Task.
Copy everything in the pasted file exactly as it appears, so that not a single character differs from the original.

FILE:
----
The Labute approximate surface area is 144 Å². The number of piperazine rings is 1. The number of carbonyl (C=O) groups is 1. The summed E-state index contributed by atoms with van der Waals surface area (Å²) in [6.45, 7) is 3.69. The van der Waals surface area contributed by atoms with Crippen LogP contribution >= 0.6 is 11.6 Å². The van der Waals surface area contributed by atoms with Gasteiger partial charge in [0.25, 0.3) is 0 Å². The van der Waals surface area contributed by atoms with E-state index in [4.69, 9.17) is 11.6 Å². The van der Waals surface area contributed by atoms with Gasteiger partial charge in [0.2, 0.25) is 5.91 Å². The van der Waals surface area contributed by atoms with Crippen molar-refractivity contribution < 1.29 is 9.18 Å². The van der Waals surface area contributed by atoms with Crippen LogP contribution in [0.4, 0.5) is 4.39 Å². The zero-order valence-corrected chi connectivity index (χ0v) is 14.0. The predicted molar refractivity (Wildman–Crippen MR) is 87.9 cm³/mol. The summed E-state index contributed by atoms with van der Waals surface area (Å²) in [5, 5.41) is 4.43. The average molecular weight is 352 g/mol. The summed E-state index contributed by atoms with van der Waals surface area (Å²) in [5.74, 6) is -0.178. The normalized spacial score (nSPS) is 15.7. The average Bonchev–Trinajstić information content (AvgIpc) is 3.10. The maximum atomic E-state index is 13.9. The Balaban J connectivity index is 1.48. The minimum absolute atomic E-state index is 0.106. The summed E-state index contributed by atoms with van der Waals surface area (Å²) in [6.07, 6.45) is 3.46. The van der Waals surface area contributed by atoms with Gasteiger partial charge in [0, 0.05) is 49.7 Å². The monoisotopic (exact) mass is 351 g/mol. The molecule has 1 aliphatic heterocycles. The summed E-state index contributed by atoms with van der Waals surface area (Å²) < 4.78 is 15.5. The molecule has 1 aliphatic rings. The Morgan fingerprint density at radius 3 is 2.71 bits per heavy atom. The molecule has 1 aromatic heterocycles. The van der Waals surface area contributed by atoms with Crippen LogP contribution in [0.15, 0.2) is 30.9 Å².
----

The Labute approximate surface area is 144 Å². The number of piperazine rings is 1. The number of carbonyl (C=O) groups is 1. The summed E-state index contributed by atoms with van der Waals surface area (Å²) in [6.45, 7) is 3.69. The van der Waals surface area contributed by atoms with Crippen LogP contribution >= 0.6 is 11.6 Å². The van der Waals surface area contributed by atoms with Gasteiger partial charge in [0.25, 0.3) is 0 Å². The van der Waals surface area contributed by atoms with E-state index in [4.69, 9.17) is 11.6 Å². The van der Waals surface area contributed by atoms with Gasteiger partial charge in [0.2, 0.25) is 5.91 Å². The van der Waals surface area contributed by atoms with Crippen molar-refractivity contribution < 1.29 is 9.18 Å². The van der Waals surface area contributed by atoms with Crippen LogP contribution in [0.4, 0.5) is 4.39 Å². The zero-order valence-corrected chi connectivity index (χ0v) is 14.0. The predicted molar refractivity (Wildman–Crippen MR) is 87.9 cm³/mol. The summed E-state index contributed by atoms with van der Waals surface area (Å²) in [5, 5.41) is 4.43. The average molecular weight is 352 g/mol. The summed E-state index contributed by atoms with van der Waals surface area (Å²) in [5.74, 6) is -0.178. The normalized spacial score (nSPS) is 15.7. The average Bonchev–Trinajstić information content (AvgIpc) is 3.10. The maximum atomic E-state index is 13.9. The Balaban J connectivity index is 1.48. The minimum absolute atomic E-state index is 0.106. The summed E-state index contributed by atoms with van der Waals surface area (Å²) in [6.07, 6.45) is 3.46. The van der Waals surface area contributed by atoms with Gasteiger partial charge in [0, 0.05) is 49.7 Å². The monoisotopic (exact) mass is 351 g/mol. The molecule has 1 aliphatic heterocycles. The summed E-state index contributed by atoms with van der Waals surface area (Å²) < 4.78 is 15.5. The molecule has 1 aliphatic rings. The Morgan fingerprint density at radius 3 is 2.71 bits per heavy atom. The molecule has 1 aromatic heterocycles. The van der Waals surface area contributed by atoms with Crippen LogP contribution in [0.15, 0.2) is 30.9 Å².